ACTION=="add|change", KERNEL=="sd*[!0-9]", SUBSYSTEM=="block", ENV{ID_VENDOR}=="PURE", ATTR{queue/scheduler}="noop"

# Reduce CPU overhead due to entropy collection
ACTION=="add|change", KERNEL=="sd*[!0-9]", SUBSYSTEM=="block", ENV{ID_VENDOR}=="PURE", ATTR{queue/add_random}="0"

# Spread CPU load by redirecting completions to originating CPU
ACTION=="add|change", KERNEL=="sd*[!0-9]", SUBSYSTEM=="block", ENV{ID_VENDOR}=="PURE", ATTR{queue/rq_affinity}="2"

# Set the HBA timeout to 60 seconds
ACTION=="add", SUBSYSTEMS=="scsi", ATTRS{model}=="FlashArray      ", RUN+="/bin/sh -c 'echo 60 > /sys/$DEVPATH/device/timeout'"
For RHEL 5.x
# Recommended settings for Pure Storage FlashArray.
 
# Use noop scheduler for high-performance solid-state storage
ACTION=="add|change", KERNEL=="sd*[!0-9]|", SYSFS{vendor}=="PURE*", RUN+="/bin/sh -c 'echo noop > /sys/$devpath/queue/scheduler'" 

It is expected behavior that you only see the settings take effect for the sd* devices.  The dm-* devices will not reflect the change directly but will inherit it from the sd* devices that make up it's path. 

Maximum IO Size Settings

The maximum allowed size of an I/O request in kilobytes is determined by the max_sectors_kbsetting in sysfs.  This restricts the largest IO size that the OS will issue to a block device  The Pure Storage FlashArray can handle a maximum of 4MB writes.  Therefore, we need to make sure that the maximum allowed IO size matches our expectations.  You can check your current settings to determine what the IO size is, and as long as it does not exceed 4096, you should be fine.

Verify the Current Setting

  1. Check which block device you are using with the Pure Storage array.
    [root@host ~]# multipath -ll | grep -A 7 -B 0 "dm-6"
    3624a9370ffa9a01386b3410600011036 dm-6 PURE,FlashArray
    size=35G features='0' hwhandler='0' wp=rw
    `-+- policy='queue-length 0' prio=1 status=active
      |- 1:0:0:9 sdf 8:80   active ready running
      |- 0:0:1:9 sdx 65:112 active ready running
      |- 1:0:1:9 sdl 8:176  active ready running
      `- 0:0:0:9 sdr 65:16  active ready running
    3624a9370ffa9a01386b3410600011035 dm-2 PURE,FlashArray
    

    OR

    If we want to know all PURE volumes presented to the host

    multipath -ll | grep -i PURE
    
  2. Check the "max_sectors_kb" on your Linux host ( regardless of the kernel version or Linux distribution). Customer will need to know which device.
    $ cat /sys/block/sda/queue/max_sectors_kb
    512
    

If the value is  ≤ 4096, then no action is necessary.  However, if this value is > 4096, we recommend that you change the max to 4096.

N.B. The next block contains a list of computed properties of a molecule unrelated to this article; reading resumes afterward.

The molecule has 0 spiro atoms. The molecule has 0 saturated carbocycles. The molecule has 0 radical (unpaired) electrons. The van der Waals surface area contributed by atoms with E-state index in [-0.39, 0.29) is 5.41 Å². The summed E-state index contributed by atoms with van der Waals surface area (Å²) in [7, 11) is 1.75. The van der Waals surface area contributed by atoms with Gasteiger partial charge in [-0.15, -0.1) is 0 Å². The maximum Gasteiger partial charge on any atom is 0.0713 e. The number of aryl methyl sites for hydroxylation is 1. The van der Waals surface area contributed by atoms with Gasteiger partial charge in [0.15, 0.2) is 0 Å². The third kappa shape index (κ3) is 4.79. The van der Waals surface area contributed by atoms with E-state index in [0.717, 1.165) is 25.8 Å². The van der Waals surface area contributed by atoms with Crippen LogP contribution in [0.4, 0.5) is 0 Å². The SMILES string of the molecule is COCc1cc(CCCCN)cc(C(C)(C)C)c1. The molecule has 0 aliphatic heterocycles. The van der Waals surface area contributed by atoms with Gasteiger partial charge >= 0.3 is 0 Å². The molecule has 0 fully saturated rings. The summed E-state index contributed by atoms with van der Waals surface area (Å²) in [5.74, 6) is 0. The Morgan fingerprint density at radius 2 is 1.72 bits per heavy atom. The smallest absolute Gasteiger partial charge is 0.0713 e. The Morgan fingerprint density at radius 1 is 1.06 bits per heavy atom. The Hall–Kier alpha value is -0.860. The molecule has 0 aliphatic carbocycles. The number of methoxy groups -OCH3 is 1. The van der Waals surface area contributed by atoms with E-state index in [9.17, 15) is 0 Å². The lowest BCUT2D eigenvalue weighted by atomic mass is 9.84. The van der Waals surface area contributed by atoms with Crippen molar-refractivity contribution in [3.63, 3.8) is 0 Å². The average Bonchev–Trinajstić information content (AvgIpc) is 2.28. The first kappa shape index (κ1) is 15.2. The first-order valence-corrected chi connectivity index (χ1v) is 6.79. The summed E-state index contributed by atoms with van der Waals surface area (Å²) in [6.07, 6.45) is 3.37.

Changing the Maximum Value 

Reboot Persistent

We recommend that you add the value to your UDEV rules file (99-pure-storage.rules) created above.  This will ensure that the setting persists through a reboot.  To change that value please do the following: 

  1. Changing the "max_sectors_kb" value by adding it to the UDEV rules (Reboot Persistent):adding it to the UDEV rules)
    echo '"ACTION=="add|change", KERNEL=="sd*[!0-9]", SUBSYSTEM=="block", ENV{ID_VENDOR}=="PURE", ATTR{queue/max_sectors_kb}="4096""' >> /etc/udev/rules.d/99-pure-storage.rules

     NOTE: The location of your rules file may be different depending on your OS version, so please double check the command before running it. 

  2. Reboot the host. 
  3. Check the value again.
Immediate Change but Won't Persist Through Reboot

If you need to make the change immediately, but cannot wait for a maintenance window to reboot, you can also change the setting with the following command: 

echo  %VALUE% > /sys/block/sdz/queue/max_sectors_kb

%VALUE% should be ≤ 4096

Recommended DM-Multipathd Settings

The Multipath Policy defines how the host distributes IOs across the available paths to the storage. The Round Robin (RR) policy distributes IOs evenly across all Active/Optimized paths. A newer MPIO policy, queue-length, is similar to round robin in that IOs are distributed across all available Active/Optimized paths, however it provides some additional benefits. The queue-length path selector will bias IOs towards paths that are servicing IO quicker (paths with shorter queues). In the event that one path becomes intermittently disruptive or is experiencing higher latency, queue-length will prevent the utilization of that path reducing the effect of the problem path.